It’s true: You really do need to spend money to make money
July 14, 2022
Advertising is a commitment. It can also be expensive. And while we know that brands are prioritizing their brand awareness efforts in the coming year, there isn’t a marketer on the planet who’s not focused on the tangible returns that their spend delivers. And given that focus, it’s not uncommon for brands to pull back when the returns aren’t there. Somewhat counterintuitively, however, that’s usually not a good strategy.
The knee-jerk reaction to reign in spending when returns are lackluster is logical. Why continue—or even increase—spending if it’s not generating positive results? As odd as it might sound, the answer is because you’re likely not spending enough to get the returns you want. In fact, there’s a spending threshold to generate the best returns, and if you don’t hit that, the returns will likely be underwhelming. And if you pull back, the problem could worsen.
If you’re not spending enough on advertising, you’re not going to get the returns you’re looking for
In a recent deep dive into an array of cross-channel media plans, we found that 50% of marketers’ media investments are actually too low to drive maximum payback. And in terms of amount, they’re 50% below what they should be to generate the best possible results. When marketers embrace the premise of spending more to earn more—by committing to the ideal amount—they could boost their return on investment (ROI) by as much as 50%.
Armed with an understanding that maximum ROI depends on specific spending levels, marketers can dive into determining what the right spending amount is. Said differently, in order to get the best ROI, brands need to know how much they need to spend to break through.
Here’s an example: In a recent analysis, we found that when a brand spent too little, the vast majority of the audience (87%) were exposed to the campaign less than three times. This group accounted for 68% of the delivered impressions. That means that nearly 70% of the impressions might not have been as effective as they could be.
In a separate example where a brand spent a medium amount, approximately 40% of the audience was exposed at least three times, and only a small portion of the audience (8%), saw the ad eight or more times in a week, which suggests potential ad waste. In the example where ad spending gets very large, 75% of the impressions are attributed to the audience members who see that ad more than eight times, but even in this example,32% of the campaign audience saw the ad only once or twice.
In addition to looking at a few specific cases, we wanted to better understand—at a global level—how frequently brands underspend and in which channels. Through our analysis of ROI observations, we focused on three key questions to understand what spending and ROI looks like—as well as what opportunity is being left on the table:
- How much spending does it take to be competitive?
- How does this vary by geography?
- How do brands’ planned spend levels compare to the optimal spend levels for the media channel?
Based on our analysis, we found that the average brand invests 3.8% of its revenue on advertising1. To stay competitive, we believe a brand needs to spend between 1% and 9% of its revenue on advertising. In our study, we found that most brands spent between 1.4% and 9.2%. Within this range, one-fourth spend less than 3.8% and another quarter spends more than 3.8%.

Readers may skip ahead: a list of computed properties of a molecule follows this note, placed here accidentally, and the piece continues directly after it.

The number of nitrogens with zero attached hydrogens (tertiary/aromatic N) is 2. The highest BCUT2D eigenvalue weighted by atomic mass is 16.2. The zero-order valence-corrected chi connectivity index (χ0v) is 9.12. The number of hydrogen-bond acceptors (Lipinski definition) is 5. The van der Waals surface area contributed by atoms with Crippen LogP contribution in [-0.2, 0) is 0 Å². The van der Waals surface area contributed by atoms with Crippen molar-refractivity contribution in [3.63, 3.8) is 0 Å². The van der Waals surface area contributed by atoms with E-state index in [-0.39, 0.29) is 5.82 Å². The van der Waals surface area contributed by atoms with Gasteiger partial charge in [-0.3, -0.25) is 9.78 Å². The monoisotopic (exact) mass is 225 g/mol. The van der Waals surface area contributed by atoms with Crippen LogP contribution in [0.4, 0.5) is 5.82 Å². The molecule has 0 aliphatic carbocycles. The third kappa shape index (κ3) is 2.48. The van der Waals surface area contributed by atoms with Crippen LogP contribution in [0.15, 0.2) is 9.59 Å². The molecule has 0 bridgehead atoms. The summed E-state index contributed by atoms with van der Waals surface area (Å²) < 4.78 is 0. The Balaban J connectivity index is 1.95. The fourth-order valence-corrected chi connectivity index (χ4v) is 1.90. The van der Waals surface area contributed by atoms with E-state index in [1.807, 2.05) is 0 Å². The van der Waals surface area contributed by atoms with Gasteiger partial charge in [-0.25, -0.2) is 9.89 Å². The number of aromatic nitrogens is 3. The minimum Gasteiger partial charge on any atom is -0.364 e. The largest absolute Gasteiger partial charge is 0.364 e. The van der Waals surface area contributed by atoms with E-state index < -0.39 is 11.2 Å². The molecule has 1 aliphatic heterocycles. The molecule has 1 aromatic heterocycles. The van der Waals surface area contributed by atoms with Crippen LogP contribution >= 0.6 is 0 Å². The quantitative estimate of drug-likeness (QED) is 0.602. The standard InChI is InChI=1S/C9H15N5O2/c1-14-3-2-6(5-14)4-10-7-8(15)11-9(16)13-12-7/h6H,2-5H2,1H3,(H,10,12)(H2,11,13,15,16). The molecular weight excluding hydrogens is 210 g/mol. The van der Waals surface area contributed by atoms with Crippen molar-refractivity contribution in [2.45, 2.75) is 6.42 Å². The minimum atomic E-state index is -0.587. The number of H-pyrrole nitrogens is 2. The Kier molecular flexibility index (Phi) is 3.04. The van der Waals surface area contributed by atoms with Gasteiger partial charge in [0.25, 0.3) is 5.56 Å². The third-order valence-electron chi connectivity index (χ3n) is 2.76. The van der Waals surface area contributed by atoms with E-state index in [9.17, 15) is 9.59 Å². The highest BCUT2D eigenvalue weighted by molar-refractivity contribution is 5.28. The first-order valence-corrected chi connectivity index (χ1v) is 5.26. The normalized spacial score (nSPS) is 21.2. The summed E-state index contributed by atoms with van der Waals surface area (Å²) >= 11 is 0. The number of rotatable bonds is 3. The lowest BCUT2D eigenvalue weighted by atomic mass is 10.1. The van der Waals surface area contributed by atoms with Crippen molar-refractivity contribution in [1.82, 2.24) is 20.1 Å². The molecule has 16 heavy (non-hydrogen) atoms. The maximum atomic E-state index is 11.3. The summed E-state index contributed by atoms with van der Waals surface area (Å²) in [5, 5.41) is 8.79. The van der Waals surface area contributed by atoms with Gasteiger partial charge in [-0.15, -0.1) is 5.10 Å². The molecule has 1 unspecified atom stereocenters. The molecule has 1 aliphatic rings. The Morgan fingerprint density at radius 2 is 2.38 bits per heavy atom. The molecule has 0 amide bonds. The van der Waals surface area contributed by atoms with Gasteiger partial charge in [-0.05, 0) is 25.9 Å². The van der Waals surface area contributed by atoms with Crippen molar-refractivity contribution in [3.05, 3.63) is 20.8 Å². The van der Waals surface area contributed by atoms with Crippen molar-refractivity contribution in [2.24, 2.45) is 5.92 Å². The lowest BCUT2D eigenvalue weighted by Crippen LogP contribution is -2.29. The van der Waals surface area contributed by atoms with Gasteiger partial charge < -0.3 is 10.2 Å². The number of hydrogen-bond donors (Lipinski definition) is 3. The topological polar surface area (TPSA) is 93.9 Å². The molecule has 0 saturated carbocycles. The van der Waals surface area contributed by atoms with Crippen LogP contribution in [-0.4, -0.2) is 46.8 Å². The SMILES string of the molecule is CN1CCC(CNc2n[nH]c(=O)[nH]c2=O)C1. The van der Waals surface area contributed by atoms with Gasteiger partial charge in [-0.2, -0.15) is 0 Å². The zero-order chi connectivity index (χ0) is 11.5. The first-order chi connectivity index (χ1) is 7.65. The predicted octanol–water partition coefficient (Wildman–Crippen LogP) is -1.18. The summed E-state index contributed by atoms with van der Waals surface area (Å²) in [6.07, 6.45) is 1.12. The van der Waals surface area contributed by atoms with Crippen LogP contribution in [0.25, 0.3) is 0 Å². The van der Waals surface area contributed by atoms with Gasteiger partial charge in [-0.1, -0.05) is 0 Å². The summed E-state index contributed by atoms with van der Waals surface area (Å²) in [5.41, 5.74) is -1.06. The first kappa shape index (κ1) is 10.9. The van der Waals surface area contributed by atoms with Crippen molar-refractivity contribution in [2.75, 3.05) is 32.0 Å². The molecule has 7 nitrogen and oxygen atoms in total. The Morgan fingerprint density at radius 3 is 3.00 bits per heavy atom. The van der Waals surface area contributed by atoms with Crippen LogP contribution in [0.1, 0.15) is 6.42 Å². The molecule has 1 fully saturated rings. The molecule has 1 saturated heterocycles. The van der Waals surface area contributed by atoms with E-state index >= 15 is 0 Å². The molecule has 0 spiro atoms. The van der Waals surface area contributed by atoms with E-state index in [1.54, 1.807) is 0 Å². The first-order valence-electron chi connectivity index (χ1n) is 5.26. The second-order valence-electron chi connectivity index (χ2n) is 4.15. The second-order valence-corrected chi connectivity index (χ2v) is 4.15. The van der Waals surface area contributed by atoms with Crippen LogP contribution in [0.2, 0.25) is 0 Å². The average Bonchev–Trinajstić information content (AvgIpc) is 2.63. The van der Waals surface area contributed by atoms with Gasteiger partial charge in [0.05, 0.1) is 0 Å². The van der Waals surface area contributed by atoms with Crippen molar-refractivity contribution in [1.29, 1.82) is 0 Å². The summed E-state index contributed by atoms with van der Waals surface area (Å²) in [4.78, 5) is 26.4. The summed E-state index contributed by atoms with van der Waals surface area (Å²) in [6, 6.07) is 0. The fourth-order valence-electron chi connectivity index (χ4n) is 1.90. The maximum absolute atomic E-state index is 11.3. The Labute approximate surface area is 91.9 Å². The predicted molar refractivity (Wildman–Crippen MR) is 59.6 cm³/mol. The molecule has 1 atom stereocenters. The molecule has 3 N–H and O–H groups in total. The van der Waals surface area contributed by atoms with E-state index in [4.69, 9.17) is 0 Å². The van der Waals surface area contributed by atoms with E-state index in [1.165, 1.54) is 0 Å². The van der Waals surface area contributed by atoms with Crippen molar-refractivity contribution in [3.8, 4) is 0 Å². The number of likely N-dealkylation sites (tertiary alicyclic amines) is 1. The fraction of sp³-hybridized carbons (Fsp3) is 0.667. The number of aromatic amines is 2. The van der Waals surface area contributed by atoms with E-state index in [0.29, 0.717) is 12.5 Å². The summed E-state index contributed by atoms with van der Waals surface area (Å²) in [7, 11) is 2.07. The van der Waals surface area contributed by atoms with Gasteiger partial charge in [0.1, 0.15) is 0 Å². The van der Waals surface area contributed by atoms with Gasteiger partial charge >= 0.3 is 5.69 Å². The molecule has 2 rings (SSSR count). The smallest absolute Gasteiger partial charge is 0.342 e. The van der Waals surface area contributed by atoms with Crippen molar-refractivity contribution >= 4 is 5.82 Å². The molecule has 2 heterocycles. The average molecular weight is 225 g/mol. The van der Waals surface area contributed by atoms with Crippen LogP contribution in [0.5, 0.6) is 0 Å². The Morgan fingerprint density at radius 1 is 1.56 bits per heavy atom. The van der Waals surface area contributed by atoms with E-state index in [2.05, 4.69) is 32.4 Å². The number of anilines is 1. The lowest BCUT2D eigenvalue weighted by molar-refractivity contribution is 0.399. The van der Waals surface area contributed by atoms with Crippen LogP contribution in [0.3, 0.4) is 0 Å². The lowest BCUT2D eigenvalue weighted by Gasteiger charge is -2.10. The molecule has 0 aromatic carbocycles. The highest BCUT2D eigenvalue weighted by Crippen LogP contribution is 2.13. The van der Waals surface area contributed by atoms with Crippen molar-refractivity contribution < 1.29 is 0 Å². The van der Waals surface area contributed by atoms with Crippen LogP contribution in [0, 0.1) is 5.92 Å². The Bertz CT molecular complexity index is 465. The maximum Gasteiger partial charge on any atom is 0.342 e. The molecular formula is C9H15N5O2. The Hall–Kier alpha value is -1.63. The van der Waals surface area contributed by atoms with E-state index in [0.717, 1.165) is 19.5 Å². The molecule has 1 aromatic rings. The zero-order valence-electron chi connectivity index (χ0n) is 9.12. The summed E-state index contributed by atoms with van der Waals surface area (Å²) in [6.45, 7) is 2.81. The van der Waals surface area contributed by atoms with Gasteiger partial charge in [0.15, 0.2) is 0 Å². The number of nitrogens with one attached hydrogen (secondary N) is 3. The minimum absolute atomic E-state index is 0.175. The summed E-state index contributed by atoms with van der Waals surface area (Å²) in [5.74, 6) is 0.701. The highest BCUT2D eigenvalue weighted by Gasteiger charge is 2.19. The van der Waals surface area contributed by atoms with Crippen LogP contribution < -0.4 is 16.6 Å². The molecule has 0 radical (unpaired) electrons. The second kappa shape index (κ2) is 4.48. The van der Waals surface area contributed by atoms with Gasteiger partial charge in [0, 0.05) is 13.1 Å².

It’s also worth noting that to compete, a newcomer will need to spend proportionally more than an established player. Conversely, an established brand can trend toward the lower end of the range to stay competitive.
Given the correlation between spend and ROI, modeling is critical for advertisers and agencies interested in finding the right balance to achieve maximum returns. While there are pitfalls to both spending too much and not enough, underspending is notably more problematic.
Across a study of media plans that clients of all sizes provided to Nielsen, we found that 25% of channel-level investments were too high to maximize ROI. Within this group, the spend was 32% too high. Reducing spend would improve channel ROI, but only by 4%. That, however, would result in significantly reduced sales volume, since reducing spend will also reduce ad-driven sales.
The solve here isn’t to slash the budget. Rather, brands should optimize their channel mix. Finding the right balance ensures that spending is properly allocated for reach, efficiency and frequency. For example, an auto manufacturer recently increased its reach by 26% and its impressions by more than 39% by simply optimizing its media allocation. In this example, the brand reduced its allocation across linear TV, digital and CTV to accommodate for the inclusion of radio without adjusting its budget.
Spending too little poses a greater challenge. On average, brands underspend by 52%. That’s likely too big a gap for many brands to close in a single planning cycle. But for those that can, the upside is significant: ROI improvement of 50.3%.
Globally, underspending is rampant. While most brands allocate most of their budgets to TV, there are many instances where the allocations are still too low to drive maximum ROI. And outside of TV spending, more than half of the media plans Nielsen reviewed showed under investment across display and video.
ROI is just one of the many factors that advertisers and agencies consider when they’re planning their media budgets. The budget, however, is what drives campaign effectiveness. And right now, 50% of global media investments are too low, which means a significant amount of ROI is being left on the table.